Accommodations Policy for Distance Education
Distance education programs receiving 107 funding must follow these steps for
identifying and preparing for students with disabilities who require reasonable
accommodation. If you have any questions about this policy, please contact Jason Morningstar at 843-5192 or email@example.com.
1. All Type 1 and Type 2 (where appropriate) instructional content as outlined in the Electronic Content Chart for any course or module taught after January 1, 2003 must comply with the University's accessibility standards. See the University's Guidelines for Accessible Electronic Content for information on specific content types and campus consultation services.
Distance education programs are not required to make Type 3 course materials
accessible in advance of a student requesting reasonable accommodation, but
are strongly encouraged to build accessibility features into their normal course
materials development process.
2. Fourteen weeks before any distance education curriculum or course is taught, the program representative is required to complete a preliminary assessment of the program's course materials. The primary purpose of this online survey is to help identify course materials that may pose special accessibility challenges should a student with a disability enroll.
3. Copies of the survey responses are sent automatically to the Department of Disability Services (DDS) and to IT Services (ITS). If necessary, someone from the DDS or will follow up with the program contact for clarification on survey responses.
4. DDS and ITS will then review the preliminary assessments for each program and determine appropriate next steps.
a. If course materials can easily be made accessible by the program, the program representative will be referred to appropriate accessibility guidelines and consultation services.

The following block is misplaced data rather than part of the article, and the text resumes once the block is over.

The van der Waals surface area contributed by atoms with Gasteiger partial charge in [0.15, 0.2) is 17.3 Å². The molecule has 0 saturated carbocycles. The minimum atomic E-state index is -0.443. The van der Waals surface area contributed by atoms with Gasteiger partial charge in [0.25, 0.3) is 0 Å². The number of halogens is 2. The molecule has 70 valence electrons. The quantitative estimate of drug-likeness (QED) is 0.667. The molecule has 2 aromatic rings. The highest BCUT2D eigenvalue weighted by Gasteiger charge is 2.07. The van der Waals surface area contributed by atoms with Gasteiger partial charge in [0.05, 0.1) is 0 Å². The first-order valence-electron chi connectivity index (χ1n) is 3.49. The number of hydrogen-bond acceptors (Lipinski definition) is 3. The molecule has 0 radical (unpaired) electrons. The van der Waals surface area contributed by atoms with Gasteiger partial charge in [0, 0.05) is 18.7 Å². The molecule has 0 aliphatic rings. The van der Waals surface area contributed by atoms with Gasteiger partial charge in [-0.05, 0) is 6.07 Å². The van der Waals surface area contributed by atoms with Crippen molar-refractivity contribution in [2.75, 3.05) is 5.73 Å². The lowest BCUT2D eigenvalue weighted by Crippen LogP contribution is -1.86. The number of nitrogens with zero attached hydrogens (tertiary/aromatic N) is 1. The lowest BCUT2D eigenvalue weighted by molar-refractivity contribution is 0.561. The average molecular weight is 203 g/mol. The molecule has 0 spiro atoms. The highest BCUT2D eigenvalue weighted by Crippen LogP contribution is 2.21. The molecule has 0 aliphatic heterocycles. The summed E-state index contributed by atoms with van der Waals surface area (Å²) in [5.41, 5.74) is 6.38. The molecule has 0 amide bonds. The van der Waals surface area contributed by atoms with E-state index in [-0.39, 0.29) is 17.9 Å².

b. If compliance requires the assistance of DDS, ITS or other campus or external organizations, the program will be referred to the appropriate established procedures.
Reminder: Distance education programs are not required to make Type 3 course materials (see Electronic Content Chart) accessible in advance of a student requesting reasonable accommodation, but are strongly encouraged to build accessibility features into their normal course materials development process.
5. Students needing reasonable accommodations should be identified as soon as possible. The new Disability Self-Identification Policy outlines the steps that distance education programs must take to help students self-identify.
6. If an admitted student(s) in the program requests reasonable accommodation, DDS contacts the program and the student with information about relevant policies and procedures.
7. DDS and ITS, in cooperation with the program, review preliminary course materials assessment and establish a prioritized compliance protocol for the course/curriculum.
a. If the disabled student is new to the program, required courses and courses without prerequisites get priority.
b. If the student is not new to the program, DDS and ITS work with student and program to prioritize courses (courses the student has not already taken, courses in student's primary area of study, etc.).
8. DDS notifies the program about accessibility requirements and refers the program representative to appropriate resources (consultation services, accessibility guidelines, published procedures, etc.).
9. Student contacts DDS about any problems accessing course materials during the semester.